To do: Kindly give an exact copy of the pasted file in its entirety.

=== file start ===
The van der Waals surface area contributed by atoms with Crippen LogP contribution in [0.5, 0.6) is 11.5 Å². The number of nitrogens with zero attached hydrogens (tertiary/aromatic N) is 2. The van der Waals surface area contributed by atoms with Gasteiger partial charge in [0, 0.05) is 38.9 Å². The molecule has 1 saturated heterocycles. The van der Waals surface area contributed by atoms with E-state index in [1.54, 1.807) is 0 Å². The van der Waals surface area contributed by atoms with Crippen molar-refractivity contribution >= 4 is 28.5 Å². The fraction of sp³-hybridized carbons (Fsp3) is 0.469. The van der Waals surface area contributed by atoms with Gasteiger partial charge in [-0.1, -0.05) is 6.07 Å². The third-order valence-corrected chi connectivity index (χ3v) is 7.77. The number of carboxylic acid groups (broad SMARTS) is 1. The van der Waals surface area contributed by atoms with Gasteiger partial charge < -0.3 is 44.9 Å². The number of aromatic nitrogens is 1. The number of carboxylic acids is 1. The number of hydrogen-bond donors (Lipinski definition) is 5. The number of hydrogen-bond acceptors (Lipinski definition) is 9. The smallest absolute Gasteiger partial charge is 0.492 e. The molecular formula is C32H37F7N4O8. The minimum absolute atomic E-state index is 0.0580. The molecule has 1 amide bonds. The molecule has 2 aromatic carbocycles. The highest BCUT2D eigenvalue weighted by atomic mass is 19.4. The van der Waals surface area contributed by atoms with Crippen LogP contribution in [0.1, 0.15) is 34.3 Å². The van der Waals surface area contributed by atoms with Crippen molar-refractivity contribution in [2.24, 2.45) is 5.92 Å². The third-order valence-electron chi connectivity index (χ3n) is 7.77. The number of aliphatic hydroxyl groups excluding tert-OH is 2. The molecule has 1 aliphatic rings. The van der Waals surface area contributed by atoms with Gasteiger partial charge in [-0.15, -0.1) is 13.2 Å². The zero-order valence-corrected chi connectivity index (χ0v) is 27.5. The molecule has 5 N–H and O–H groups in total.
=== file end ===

The van der Waals surface area contributed by atoms with Crippen LogP contribution in [0.5, 0.6) is 11.5 Å². The number of nitrogens with zero attached hydrogens (tertiary/aromatic N) is 2. The van der Waals surface area contributed by atoms with Gasteiger partial charge in [0, 0.05) is 38.9 Å². The molecule has 1 saturated heterocycles. The van der Waals surface area contributed by atoms with E-state index in [1.54, 1.807) is 0 Å². The van der Waals surface area contributed by atoms with Crippen molar-refractivity contribution >= 4 is 28.5 Å². The fraction of sp³-hybridized carbons (Fsp3) is 0.469. The van der Waals surface area contributed by atoms with Gasteiger partial charge in [-0.1, -0.05) is 6.07 Å². The third-order valence-corrected chi connectivity index (χ3v) is 7.77. The number of carboxylic acid groups (broad SMARTS) is 1. The van der Waals surface area contributed by atoms with Gasteiger partial charge < -0.3 is 44.9 Å². The number of aromatic nitrogens is 1. The number of carboxylic acids is 1. The number of hydrogen-bond donors (Lipinski definition) is 5. The number of hydrogen-bond acceptors (Lipinski definition) is 9. The smallest absolute Gasteiger partial charge is 0.492 e. The molecular formula is C32H37F7N4O8. The minimum absolute atomic E-state index is 0.0580. The molecule has 1 amide bonds. The molecule has 2 aromatic carbocycles. The highest BCUT2D eigenvalue weighted by atomic mass is 19.4. The van der Waals surface area contributed by atoms with Crippen LogP contribution in [0.1, 0.15) is 34.3 Å². The van der Waals surface area contributed by atoms with Crippen molar-refractivity contribution in [2.24, 2.45) is 5.92 Å². The third-order valence-electron chi connectivity index (χ3n) is 7.77. The number of aliphatic hydroxyl groups excluding tert-OH is 2. The molecule has 1 aliphatic rings. The van der Waals surface area contributed by atoms with Gasteiger partial charge in [-0.15, -0.1) is 13.2 Å². The zero-order valence-corrected chi connectivity index (χ0v) is 27.5. The molecule has 5 N–H and O–H groups in total.